The Trevor Project, a suicide prevention and crisis intervention organization for LGBTQ youth, recently published findings from their 2021 National Survey on LGBTQ Mental Health (The Trevor Project, 2021). They surveyed 35,000 LGBTQ youth aged 13-24 years living in communities throughout the United States in 2021, during the COVID-19 pandemic.
They found that 47% of LGBTQ youth aged 13-18 had seriously considered suicide in the past year, and that 19% of these 13-18-year-olds had made a suicide attempt. These findings are fairly consistent with findings from the most recent Youth Risk Behavior Survey, which found that 47% of LGB youth had seriously considered suicide and 23% had made a suicide attempt in 2019 (Ivey-Stephenson et al., 2020; The Trevor Project, 2021).
The Trevor Project survey also found that 75% of LGBTQ youth in their overall sample had experienced discrimination based on their sexual orientation or gender identity at least once in their lifetime, with more than half reporting having experienced this in the past year.
Only 1 in 3 reported their home to be “LGBTQ-affirming.” The youth who reported having access to spaces that affirmed their sexual orientation and identity reported lower rates of suicide attempts than youth who did not have access to such spaces (The Trevor Project, 2021).
Seventy percent of the overall sample reported their mental health being poor “most of the time or always” during the pandemic. In addition, 67% of the 13-17-year-olds in the sample reported having had symptoms of major depressive disorder in the past two weeks, which is significantly higher than the 40% rate found in the 18-24 age group. Rates of anxiety were high in both groups (73% in the 13-17-year-old, 69% in 18-24-year-olds).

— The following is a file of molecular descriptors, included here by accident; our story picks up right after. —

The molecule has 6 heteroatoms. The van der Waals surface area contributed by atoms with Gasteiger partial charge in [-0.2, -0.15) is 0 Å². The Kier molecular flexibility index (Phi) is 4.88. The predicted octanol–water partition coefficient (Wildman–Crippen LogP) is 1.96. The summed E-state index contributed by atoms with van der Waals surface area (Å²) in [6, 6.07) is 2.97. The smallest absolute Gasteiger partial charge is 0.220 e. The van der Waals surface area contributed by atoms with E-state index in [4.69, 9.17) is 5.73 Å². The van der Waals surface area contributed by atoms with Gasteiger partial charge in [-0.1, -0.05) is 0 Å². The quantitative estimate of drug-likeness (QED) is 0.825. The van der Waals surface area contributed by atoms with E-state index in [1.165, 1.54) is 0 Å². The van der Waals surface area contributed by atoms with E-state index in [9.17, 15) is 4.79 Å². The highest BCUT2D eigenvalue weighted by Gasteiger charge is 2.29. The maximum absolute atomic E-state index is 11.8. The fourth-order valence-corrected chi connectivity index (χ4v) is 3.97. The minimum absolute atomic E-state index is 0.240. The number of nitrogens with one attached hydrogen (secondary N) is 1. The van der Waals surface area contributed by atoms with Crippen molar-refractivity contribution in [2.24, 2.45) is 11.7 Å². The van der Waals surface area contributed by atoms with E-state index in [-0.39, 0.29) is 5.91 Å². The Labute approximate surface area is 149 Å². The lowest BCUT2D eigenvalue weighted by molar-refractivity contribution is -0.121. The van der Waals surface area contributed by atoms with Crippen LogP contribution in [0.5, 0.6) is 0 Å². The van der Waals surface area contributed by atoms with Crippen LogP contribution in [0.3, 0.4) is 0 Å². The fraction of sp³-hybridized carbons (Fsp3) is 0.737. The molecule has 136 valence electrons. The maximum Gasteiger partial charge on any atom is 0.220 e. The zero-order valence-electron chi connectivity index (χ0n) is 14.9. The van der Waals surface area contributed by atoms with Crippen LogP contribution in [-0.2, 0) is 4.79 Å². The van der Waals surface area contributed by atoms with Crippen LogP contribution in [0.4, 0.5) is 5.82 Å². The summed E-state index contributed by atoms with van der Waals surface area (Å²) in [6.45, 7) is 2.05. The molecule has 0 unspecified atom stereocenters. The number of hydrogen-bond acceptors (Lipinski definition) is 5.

Finally, the 2021 National Survey on LGBTQ Mental Health found that nearly half (48%) of those who had wanted counseling from mental health professionals during the previous 12 months did not receive it (The Trevor Project, 2021).
Additional research is needed on how to reach and support this very vulnerable group.
In addition to its research arm, the Trevor Project offers free and confidential suicide prevention and crisis intervention services to support LGBTQ youth. These services are available 24/7 via phone (TrevorLifeline), text (TrevorText), and chat (TrevorChat).
They also run TrevorSpace, a safe space social networking site for LGBTQ youth, as well as educational and public awareness programs. These resources can be accessed at thetrevorproject.org.
School Bullying and Cyberbullying